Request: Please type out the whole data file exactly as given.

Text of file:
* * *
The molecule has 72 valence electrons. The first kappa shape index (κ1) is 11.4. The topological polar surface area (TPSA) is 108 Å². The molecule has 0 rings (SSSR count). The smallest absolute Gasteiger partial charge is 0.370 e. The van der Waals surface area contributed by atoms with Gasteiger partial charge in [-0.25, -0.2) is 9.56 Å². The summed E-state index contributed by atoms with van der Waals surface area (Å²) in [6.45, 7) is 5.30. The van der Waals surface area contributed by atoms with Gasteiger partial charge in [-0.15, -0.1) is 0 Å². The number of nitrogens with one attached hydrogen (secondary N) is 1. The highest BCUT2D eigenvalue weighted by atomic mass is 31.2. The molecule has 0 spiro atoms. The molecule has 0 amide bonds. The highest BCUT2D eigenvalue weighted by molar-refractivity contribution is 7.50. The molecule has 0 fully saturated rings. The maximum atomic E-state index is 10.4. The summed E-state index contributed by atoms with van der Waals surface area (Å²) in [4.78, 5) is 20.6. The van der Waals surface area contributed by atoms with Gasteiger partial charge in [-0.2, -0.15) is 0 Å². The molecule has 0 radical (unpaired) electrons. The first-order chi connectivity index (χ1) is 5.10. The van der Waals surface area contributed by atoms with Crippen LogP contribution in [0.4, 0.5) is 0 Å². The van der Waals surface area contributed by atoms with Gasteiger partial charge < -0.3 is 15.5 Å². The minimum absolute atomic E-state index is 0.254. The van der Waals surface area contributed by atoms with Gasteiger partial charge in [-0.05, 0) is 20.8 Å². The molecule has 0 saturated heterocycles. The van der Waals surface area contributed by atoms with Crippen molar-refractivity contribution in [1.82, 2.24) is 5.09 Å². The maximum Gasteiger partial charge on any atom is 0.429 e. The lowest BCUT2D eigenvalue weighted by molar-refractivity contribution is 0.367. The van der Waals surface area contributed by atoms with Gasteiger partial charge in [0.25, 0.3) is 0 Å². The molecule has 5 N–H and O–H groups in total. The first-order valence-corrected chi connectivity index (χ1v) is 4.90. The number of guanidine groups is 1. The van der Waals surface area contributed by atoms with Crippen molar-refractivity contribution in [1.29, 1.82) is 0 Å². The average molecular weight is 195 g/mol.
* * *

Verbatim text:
The molecule has 72 valence electrons. The first kappa shape index (κ1) is 11.4. The topological polar surface area (TPSA) is 108 Å². The molecule has 0 rings (SSSR count). The smallest absolute Gasteiger partial charge is 0.370 e. The van der Waals surface area contributed by atoms with Gasteiger partial charge in [-0.25, -0.2) is 9.56 Å². The summed E-state index contributed by atoms with van der Waals surface area (Å²) in [6.45, 7) is 5.30. The van der Waals surface area contributed by atoms with Gasteiger partial charge in [-0.15, -0.1) is 0 Å². The number of nitrogens with one attached hydrogen (secondary N) is 1. The highest BCUT2D eigenvalue weighted by atomic mass is 31.2. The molecule has 0 spiro atoms. The molecule has 0 amide bonds. The highest BCUT2D eigenvalue weighted by molar-refractivity contribution is 7.50. The molecule has 0 fully saturated rings. The maximum atomic E-state index is 10.4. The summed E-state index contributed by atoms with van der Waals surface area (Å²) in [4.78, 5) is 20.6. The van der Waals surface area contributed by atoms with Gasteiger partial charge in [-0.2, -0.15) is 0 Å². The molecule has 0 radical (unpaired) electrons. The first-order chi connectivity index (χ1) is 5.10. The van der Waals surface area contributed by atoms with Crippen LogP contribution in [0.4, 0.5) is 0 Å². The van der Waals surface area contributed by atoms with Gasteiger partial charge < -0.3 is 15.5 Å². The minimum absolute atomic E-state index is 0.254. The van der Waals surface area contributed by atoms with Gasteiger partial charge in [-0.05, 0) is 20.8 Å². The molecule has 0 saturated heterocycles. The van der Waals surface area contributed by atoms with Crippen molar-refractivity contribution in [1.82, 2.24) is 5.09 Å². The maximum Gasteiger partial charge on any atom is 0.429 e. The lowest BCUT2D eigenvalue weighted by molar-refractivity contribution is 0.367. The van der Waals surface area contributed by atoms with Gasteiger partial charge in [0.25, 0.3) is 0 Å². The molecule has 5 N–H and O–H groups in total. The first-order valence-corrected chi connectivity index (χ1v) is 4.90. The number of guanidine groups is 1. The van der Waals surface area contributed by atoms with Crippen molar-refractivity contribution in [1.29, 1.82) is 0 Å². The average molecular weight is 195 g/mol.